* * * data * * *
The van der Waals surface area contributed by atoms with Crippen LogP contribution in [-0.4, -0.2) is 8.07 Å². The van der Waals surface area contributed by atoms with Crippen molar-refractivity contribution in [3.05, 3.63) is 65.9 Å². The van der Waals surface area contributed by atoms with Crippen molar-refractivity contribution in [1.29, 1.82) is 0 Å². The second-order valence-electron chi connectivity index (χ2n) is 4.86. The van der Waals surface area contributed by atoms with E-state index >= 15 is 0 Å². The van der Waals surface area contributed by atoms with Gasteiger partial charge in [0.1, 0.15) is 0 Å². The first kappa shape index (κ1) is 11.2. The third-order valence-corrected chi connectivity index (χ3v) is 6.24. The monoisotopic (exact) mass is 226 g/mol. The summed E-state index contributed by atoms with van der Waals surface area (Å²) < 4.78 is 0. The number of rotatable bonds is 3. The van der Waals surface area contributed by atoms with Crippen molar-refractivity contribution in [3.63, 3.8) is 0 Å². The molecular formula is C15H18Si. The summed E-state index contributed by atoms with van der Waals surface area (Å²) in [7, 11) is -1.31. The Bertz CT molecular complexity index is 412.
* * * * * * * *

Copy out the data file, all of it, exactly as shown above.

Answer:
The van der Waals surface area contributed by atoms with Crippen LogP contribution in [-0.4, -0.2) is 8.07 Å². The van der Waals surface area contributed by atoms with Crippen molar-refractivity contribution in [3.05, 3.63) is 65.9 Å². The van der Waals surface area contributed by atoms with Crippen molar-refractivity contribution in [1.29, 1.82) is 0 Å². The second-order valence-electron chi connectivity index (χ2n) is 4.86. The van der Waals surface area contributed by atoms with E-state index >= 15 is 0 Å². The van der Waals surface area contributed by atoms with Gasteiger partial charge in [0.1, 0.15) is 0 Å². The first kappa shape index (κ1) is 11.2. The third-order valence-corrected chi connectivity index (χ3v) is 6.24. The monoisotopic (exact) mass is 226 g/mol. The summed E-state index contributed by atoms with van der Waals surface area (Å²) < 4.78 is 0. The number of rotatable bonds is 3. The van der Waals surface area contributed by atoms with Crippen molar-refractivity contribution in [3.63, 3.8) is 0 Å². The molecular formula is C15H18Si. The summed E-state index contributed by atoms with van der Waals surface area (Å²) in [7, 11) is -1.31. The Bertz CT molecular complexity index is 412.